The history of the Pitiusas has been influenced by some of the major epidemics that have cyclically affected humanity over the centuries and which were also felt on the islands. Fortunately these were overcome, even though later crises would follow. But the islands have always managed to come out on top.
The Black Death of the mid-14th century was one of the most devastating demographic and social crises of the Middle Ages in Europe, and the main cause of the beginning of the depopulation of Formentera, a situation that would last until the late 17th century, when the work of Ibiza’s Marc Ferrer facilitated the definitive repopulation of the southern Pitiusa. Two centuries later, in 1899, a malaria epidemic wreaked havoc among the residents of Estany Pudent. The plight of the people of Formentera reached the ears of the national capital through the islanders’ political representatives, but only 3,000 pesetas were provided to help affected families. One hundred years later, the landscape and environmental characteristics of Estany Pudent and Estany Es Peix became one of the many attractions that make the island an exceptional place.
These days, wetlands are spaces of unquestionable environmental value and they are targeted for protection and restoration efforts. A case in point is Ses Feixes, which runs around the bay of Ibiza and has been used for its resources since the days of Muslim rule. But in the 19th century these areas were considered insalubrious and a source of diseases such as malaria.
Some of Ibiza’s landmark monuments are intimately linked to epidemic episodes that attacked a fragile if resilient population. The Church of Jesus, built in the 15th century in the plain of Vila and inhabited years later by a community of Franciscan friars, was in 1652 a hospital for victims of the bubonic plague during an epidemic that did so much damage to the population of the island, especially those who lived within the city walls. The historian Enric Fajarnés Tur collected the number of victims calculated by the old University of Ibiza and Formentera: 711 residents died of a disease that affected public, civil and ecclesiastical officials alike, and made no distinction between the rich and the poor, just as in many towns and cities of the other islands and on the mainland. In Portmany, for example, ‘only’ four deaths were recorded. Luckily, the people of the countryside, thanks to the dispersal of their homes, were mostly spared from an infectious disease that mainly attacked the most heavily populated neighborhoods. For a century, the town of Ibiza had been surrounded by Renaissance walls that would be declared a World Heritage Site by UNESCO three and a half centuries later, in 1999, along with the historical complex of Dalt Vila, the necropolis of Puig des Molins, the Phoenician settlement of Sa Caleta and the posidonia meadows of Caló de S’Oli in Formentera.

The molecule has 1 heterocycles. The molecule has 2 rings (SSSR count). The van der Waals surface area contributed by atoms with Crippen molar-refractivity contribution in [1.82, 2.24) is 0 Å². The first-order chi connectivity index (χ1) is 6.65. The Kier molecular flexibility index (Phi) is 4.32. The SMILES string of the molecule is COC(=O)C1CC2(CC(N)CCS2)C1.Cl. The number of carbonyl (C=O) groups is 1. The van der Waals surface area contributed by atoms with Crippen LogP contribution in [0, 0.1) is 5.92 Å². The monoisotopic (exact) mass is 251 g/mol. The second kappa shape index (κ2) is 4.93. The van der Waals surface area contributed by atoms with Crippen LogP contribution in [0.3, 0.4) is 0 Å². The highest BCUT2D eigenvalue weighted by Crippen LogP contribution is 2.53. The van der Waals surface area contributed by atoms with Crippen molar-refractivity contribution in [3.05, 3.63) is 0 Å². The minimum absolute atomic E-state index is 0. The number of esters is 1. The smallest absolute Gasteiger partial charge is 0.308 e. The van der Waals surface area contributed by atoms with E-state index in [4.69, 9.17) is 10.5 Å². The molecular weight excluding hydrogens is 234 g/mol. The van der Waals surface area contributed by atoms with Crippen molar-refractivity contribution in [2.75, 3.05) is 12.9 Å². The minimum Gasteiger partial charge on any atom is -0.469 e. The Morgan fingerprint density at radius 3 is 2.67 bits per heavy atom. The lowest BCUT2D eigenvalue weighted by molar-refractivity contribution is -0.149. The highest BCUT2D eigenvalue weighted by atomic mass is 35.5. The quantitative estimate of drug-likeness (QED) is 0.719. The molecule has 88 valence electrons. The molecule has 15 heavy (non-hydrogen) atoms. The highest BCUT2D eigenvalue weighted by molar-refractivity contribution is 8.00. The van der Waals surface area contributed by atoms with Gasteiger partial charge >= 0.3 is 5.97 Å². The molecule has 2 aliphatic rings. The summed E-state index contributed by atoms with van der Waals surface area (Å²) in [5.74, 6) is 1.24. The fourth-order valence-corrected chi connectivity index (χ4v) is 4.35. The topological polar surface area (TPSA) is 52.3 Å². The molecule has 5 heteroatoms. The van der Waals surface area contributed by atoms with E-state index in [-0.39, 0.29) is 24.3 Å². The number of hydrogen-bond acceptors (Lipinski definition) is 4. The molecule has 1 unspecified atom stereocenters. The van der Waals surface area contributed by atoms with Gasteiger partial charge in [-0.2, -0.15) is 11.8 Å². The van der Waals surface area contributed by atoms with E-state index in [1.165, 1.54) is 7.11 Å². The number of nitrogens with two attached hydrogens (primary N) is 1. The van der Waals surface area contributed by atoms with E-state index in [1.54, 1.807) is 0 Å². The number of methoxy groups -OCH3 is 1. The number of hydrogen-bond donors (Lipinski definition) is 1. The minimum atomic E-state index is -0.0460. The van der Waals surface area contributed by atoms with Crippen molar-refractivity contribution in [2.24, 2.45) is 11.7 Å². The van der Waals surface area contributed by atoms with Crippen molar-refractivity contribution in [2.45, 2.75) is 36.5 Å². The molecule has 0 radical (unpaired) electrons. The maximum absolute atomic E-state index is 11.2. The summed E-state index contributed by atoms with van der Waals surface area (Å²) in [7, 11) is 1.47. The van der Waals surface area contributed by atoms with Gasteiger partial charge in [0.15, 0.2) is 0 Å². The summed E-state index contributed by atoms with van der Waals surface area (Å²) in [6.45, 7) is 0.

In Ibiza, it was thanks to the fact that the walls protecting the city were not demolished that it preserved in its entirety one of the world’s few remaining walled enclosures reinforced with bastions. The hygienist criteria of the 19th century considered walled cities to be insalubrious because they did not allow populations to expand and air themselves. Urban development did the rest.
Epidemics almost always arrived by ship across a sea that also brought numerous pirate attacks, but in many cases also protected and saved local populations. Perhaps thanks to this protection, the Pitiusas islands were spared infections such as the plague that in 1720 dramatically reduced the population of Marseille, a port city that was heavily punished from an epidemic point of view; or the plague that in 1820 took a third of the population of eastern Mallorca; or the yellow fever epidemic of 1821 that also attacked the big island and cities such as Barcelona; or the cholera outbreak of 1865 experienced in Palma and other towns, and which once again underscored the solidarity of the Ibizan people, who raised funds and sent donations to families in the most affected neighborhoods.
Unfortunately, this was not the case with the inaccurately named Spanish flu of 1918 that did wreak havoc in Ibiza. Formentera was not affected as much and the inhabitants of La Mola, in the eastern tip of the island, continued to enjoy good health, long lives and few diseases. These days, when travellers arrive by sea at the port of Ibiza, they may fail to notice a small tower rebuilt at the port entrance, very near which there is a 19th century building known as the House of Consignment or Health.
It is located at the end of Sa Penya, at a spot known as Sa Riba, a neighborhood that was part of the old portuary area and reminiscent of the bow of a ship of stone and lime that welcomes visitors. From the House of Health and the Turret of the Sea, incoming ships were monitored and crews, passengers and goods examined on board to ensure that they came from a clean port without any declared outbreaks. It was then decided whether to let them in or send them to quarantine for a few days on the nearby islets that acted as isolation wards: Plana Island and Grossa Island, which today are an extension of the bay. So much history for such a small territory!
It’s quite likely that our modern-day visitors are unaware that this area now dotted with tourist boats and yachts was for centuries the destination of numerous civilizations and vessels that came from the far ends of the Earth to trade with Ibiza and Formentera because of their salt. This natural treasure, which gave rise to a thriving industry, has also left its mark on the landscape in such a valuable wetland as the natural park of Ses Salines d’Eivissa i Formentera. These salty, stagnant waters, guarded by the defence towers of Sal Rossa and Ses Portes, have been watching for centuries over islands that have been both witnesses and protagonists in the rich history of the Mediterranean.